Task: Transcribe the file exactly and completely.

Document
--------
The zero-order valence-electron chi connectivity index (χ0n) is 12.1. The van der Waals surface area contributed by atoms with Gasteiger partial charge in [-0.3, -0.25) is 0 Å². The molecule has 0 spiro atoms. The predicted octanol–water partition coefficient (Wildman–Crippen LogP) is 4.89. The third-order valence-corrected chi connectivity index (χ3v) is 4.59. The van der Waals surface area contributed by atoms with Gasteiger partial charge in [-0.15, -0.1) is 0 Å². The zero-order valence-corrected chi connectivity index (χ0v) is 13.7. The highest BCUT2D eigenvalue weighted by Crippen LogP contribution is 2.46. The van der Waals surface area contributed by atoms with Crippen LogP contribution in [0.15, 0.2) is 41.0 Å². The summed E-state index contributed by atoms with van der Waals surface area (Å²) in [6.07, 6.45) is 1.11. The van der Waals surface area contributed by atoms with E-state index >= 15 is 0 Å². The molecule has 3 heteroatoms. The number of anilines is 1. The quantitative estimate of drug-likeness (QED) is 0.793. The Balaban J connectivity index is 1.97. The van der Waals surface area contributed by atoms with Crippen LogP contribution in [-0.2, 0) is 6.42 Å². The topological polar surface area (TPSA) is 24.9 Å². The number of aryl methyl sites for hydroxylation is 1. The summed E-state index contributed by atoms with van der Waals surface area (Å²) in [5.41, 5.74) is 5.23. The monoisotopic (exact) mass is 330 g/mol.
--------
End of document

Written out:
The zero-order valence-electron chi connectivity index (χ0n) is 12.1. The van der Waals surface area contributed by atoms with Gasteiger partial charge in [-0.3, -0.25) is 0 Å². The molecule has 0 spiro atoms. The predicted octanol–water partition coefficient (Wildman–Crippen LogP) is 4.89. The third-order valence-corrected chi connectivity index (χ3v) is 4.59. The van der Waals surface area contributed by atoms with Gasteiger partial charge in [-0.15, -0.1) is 0 Å². The zero-order valence-corrected chi connectivity index (χ0v) is 13.7. The highest BCUT2D eigenvalue weighted by Crippen LogP contribution is 2.46. The van der Waals surface area contributed by atoms with Crippen LogP contribution in [0.15, 0.2) is 41.0 Å². The summed E-state index contributed by atoms with van der Waals surface area (Å²) in [6.07, 6.45) is 1.11. The van der Waals surface area contributed by atoms with E-state index >= 15 is 0 Å². The molecule has 3 heteroatoms. The number of anilines is 1. The quantitative estimate of drug-likeness (QED) is 0.793. The Balaban J connectivity index is 1.97. The van der Waals surface area contributed by atoms with Crippen LogP contribution in [-0.2, 0) is 6.42 Å². The topological polar surface area (TPSA) is 24.9 Å². The number of aryl methyl sites for hydroxylation is 1. The summed E-state index contributed by atoms with van der Waals surface area (Å²) in [5.41, 5.74) is 5.23. The monoisotopic (exact) mass is 330 g/mol.